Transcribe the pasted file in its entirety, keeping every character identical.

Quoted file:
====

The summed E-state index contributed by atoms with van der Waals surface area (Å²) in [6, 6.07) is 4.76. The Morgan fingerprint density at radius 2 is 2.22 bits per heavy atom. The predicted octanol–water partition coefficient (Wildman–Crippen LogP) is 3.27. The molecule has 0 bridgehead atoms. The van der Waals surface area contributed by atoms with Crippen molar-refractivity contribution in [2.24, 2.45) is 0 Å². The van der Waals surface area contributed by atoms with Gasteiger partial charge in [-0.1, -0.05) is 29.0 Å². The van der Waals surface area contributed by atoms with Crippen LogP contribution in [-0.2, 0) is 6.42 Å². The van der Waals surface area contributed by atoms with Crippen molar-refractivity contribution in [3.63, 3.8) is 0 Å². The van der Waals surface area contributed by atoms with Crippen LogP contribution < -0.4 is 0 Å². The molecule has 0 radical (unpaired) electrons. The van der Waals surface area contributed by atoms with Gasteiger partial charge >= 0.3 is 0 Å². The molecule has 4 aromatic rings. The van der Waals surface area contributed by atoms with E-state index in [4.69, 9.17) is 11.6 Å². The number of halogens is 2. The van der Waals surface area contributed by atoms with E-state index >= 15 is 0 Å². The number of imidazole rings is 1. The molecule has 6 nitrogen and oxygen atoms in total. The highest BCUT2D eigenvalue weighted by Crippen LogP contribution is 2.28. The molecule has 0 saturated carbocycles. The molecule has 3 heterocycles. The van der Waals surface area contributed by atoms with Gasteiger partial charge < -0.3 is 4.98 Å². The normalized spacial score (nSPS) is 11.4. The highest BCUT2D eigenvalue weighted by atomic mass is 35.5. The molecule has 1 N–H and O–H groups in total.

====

The summed E-state index contributed by atoms with van der Waals surface area (Å²) in [6, 6.07) is 4.76. The Morgan fingerprint density at radius 2 is 2.22 bits per heavy atom. The predicted octanol–water partition coefficient (Wildman–Crippen LogP) is 3.27. The molecule has 0 bridgehead atoms. The van der Waals surface area contributed by atoms with Crippen molar-refractivity contribution in [2.24, 2.45) is 0 Å². The van der Waals surface area contributed by atoms with Gasteiger partial charge in [-0.1, -0.05) is 29.0 Å². The van der Waals surface area contributed by atoms with Crippen LogP contribution in [-0.2, 0) is 6.42 Å². The van der Waals surface area contributed by atoms with Crippen molar-refractivity contribution in [3.63, 3.8) is 0 Å². The van der Waals surface area contributed by atoms with Crippen LogP contribution < -0.4 is 0 Å². The molecule has 0 radical (unpaired) electrons. The van der Waals surface area contributed by atoms with Gasteiger partial charge >= 0.3 is 0 Å². The molecule has 4 aromatic rings. The van der Waals surface area contributed by atoms with E-state index in [4.69, 9.17) is 11.6 Å². The number of halogens is 2. The van der Waals surface area contributed by atoms with E-state index >= 15 is 0 Å². The number of imidazole rings is 1. The molecule has 6 nitrogen and oxygen atoms in total. The highest BCUT2D eigenvalue weighted by Crippen LogP contribution is 2.28. The molecule has 0 saturated carbocycles. The molecule has 3 heterocycles. The van der Waals surface area contributed by atoms with Gasteiger partial charge < -0.3 is 4.98 Å². The normalized spacial score (nSPS) is 11.4. The highest BCUT2D eigenvalue weighted by atomic mass is 35.5. The molecule has 1 N–H and O–H groups in total.